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The Internet as the great equaliser

Håkon Bruaset Kjøl, Senior Vice-President and Head of Corporate Affairs, Asia, Telenor Group | Oct. 2, 2015
It allows knowledge and opportunity for all, regardless of where people live or what background they are from.

While the path to Internet for all seems daunting, consider 15 years ago in Bangladesh. Nobody believed that a country with a low average income would be able to sustain growth within mobile and Internet services but today, the country has more than 100 million mobile subscribers.

We have done this by taking a mass-market approach with services that are tailored to what consumers in these Asian markets can afford. The reality is that most people in low-income markets cannot afford post-paid plans, so they purchase our pre-paid services with the cash they have on hand — similar to how they would buy individually portioned shampoo packs or hand soap. Whether a toiletry or, nowadays, an hour of mobile Internet — 'sachet' purchases are the only way our low-income Asian customers buy their daily necessities.

With this affordable connectivity comes a wave of new opportunities, such as financial, health and education services. For example we partner with the Wikimedia Foundation to provide free access to the information on Wikipedia.org as an educational resource, and in Bangladesh, our Grameenphone business unit has created online schools that allow children in rural areas access to teachers located in urban centres.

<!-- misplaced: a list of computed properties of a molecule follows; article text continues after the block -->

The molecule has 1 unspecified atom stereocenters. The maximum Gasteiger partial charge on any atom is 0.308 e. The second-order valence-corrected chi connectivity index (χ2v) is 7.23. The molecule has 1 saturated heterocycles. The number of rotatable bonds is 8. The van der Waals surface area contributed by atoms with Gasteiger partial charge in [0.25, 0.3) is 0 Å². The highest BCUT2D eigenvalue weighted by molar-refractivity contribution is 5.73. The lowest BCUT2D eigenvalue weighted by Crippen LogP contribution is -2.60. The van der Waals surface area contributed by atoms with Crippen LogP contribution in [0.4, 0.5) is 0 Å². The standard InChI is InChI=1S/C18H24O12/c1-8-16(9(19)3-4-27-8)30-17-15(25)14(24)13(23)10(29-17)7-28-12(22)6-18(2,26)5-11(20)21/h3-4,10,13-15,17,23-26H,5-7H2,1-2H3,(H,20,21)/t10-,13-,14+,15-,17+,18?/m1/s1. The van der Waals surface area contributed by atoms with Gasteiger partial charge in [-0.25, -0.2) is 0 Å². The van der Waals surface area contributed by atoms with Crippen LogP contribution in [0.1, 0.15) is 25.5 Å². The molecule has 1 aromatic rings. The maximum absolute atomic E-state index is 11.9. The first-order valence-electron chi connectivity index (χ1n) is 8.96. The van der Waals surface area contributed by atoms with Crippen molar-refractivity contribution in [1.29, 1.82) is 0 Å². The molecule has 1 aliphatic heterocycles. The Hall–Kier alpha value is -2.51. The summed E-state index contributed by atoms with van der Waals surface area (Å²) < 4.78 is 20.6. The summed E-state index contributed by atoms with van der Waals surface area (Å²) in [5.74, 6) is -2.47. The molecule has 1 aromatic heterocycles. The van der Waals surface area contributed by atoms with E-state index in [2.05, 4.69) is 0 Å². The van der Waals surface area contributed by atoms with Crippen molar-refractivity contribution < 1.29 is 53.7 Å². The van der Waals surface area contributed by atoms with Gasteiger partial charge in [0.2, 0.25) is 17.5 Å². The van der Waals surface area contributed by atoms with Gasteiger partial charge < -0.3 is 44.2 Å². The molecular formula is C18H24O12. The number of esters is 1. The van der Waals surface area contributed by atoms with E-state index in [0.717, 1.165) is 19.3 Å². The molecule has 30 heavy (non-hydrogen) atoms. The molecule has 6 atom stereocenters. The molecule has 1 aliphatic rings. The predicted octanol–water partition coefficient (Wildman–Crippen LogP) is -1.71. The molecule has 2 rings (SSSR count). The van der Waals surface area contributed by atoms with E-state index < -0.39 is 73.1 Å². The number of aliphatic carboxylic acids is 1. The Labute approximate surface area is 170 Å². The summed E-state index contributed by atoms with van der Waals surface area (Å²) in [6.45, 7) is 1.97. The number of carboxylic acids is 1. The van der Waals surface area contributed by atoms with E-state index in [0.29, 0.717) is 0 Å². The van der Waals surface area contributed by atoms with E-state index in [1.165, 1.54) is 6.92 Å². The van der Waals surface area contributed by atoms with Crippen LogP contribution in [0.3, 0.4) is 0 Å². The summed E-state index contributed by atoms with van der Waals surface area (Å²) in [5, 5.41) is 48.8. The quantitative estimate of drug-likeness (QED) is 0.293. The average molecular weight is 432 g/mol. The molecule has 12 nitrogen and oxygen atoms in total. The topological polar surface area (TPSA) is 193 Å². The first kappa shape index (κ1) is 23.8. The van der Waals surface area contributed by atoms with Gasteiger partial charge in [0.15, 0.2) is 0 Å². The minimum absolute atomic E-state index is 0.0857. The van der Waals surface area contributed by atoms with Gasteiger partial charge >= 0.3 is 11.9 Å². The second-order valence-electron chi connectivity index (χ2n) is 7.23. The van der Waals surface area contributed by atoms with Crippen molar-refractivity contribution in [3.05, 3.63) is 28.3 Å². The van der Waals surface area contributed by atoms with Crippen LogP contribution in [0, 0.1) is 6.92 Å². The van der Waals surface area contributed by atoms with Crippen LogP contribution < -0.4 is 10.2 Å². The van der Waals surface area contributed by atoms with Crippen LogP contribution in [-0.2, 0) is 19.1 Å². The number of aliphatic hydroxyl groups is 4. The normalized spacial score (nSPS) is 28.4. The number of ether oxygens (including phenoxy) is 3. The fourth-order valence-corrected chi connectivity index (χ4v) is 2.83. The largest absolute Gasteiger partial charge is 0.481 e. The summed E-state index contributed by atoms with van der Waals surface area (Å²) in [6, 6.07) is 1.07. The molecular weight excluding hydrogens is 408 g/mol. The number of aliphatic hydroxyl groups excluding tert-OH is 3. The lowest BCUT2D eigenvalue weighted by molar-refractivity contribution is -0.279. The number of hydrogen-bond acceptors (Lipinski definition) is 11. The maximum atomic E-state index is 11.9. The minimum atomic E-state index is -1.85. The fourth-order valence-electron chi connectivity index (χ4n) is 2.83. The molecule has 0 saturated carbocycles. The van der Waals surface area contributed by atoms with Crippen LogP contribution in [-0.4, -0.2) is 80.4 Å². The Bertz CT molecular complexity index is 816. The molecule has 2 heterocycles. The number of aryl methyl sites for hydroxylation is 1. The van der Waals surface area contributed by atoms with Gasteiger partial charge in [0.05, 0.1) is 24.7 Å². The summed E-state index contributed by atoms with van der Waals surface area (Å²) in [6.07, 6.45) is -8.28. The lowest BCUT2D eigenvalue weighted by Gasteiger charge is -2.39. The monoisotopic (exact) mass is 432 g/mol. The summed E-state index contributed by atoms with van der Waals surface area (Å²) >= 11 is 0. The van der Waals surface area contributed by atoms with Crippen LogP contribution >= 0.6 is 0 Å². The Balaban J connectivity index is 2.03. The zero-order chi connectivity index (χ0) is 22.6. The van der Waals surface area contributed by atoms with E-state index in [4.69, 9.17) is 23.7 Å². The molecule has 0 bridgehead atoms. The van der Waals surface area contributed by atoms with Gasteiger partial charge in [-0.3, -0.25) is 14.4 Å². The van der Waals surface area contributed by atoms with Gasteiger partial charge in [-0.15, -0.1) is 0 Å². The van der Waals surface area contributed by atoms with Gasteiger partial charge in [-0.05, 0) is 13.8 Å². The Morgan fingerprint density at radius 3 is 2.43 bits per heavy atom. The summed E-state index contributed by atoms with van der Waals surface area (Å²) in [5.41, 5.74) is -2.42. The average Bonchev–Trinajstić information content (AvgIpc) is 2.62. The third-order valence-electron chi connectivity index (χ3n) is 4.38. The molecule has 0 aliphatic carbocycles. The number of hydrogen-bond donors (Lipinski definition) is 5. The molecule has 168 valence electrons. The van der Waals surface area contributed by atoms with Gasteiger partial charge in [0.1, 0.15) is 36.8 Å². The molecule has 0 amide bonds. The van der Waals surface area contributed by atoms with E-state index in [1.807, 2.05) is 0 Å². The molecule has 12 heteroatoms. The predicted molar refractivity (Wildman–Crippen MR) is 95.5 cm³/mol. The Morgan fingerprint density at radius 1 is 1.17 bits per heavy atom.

Mobile financial services will be another catalyst for change, provides access to banking services for people that do not have geographical access to brick-and-mortar banks. More than 90 percent of Bangladeshis are 'unbanked' and offering them mobile banking options opens up countless opportunities for everything from taking out loans to paying bills without having to travel far and queue up for hours.

For example in Pakistan, Easypaisa, the country's first and largest branchless banking solution, moved nearly 2 percent of the country's GDP in 2014. Beyond offering banking solutions for the first time to many Pakistanis, the service is also offering insurance in a market where insurance penetration is estimated at less than 1 percent — one of the lowest in the world. Micro-health insurance offers a promising way to improve access to health care by providing affordable assistance for those that would be most hard-hit by unexpected illness or accidents.

While the gap between the haves and have-nots in Asia is rising, we can reverse these inequalities through greater connectivity and breaking down the digital divide. This in turn will help emerging economies — and all members of their societies — seize the opportunity to leapfrog into a digital future.

Most people can remember when they got their first mobile phone. They can remember how old they were, where they were, and most probably, vividly remember that person they made their first phone call to. We believe connectivity is truly life changing. It changes the way that people interact with family and friends, the way they work, and the opportunities they have. With the access to information and sense of empowerment that connectivity affords, digital inclusion can level the playing field, and this is truly equality in practice.

 

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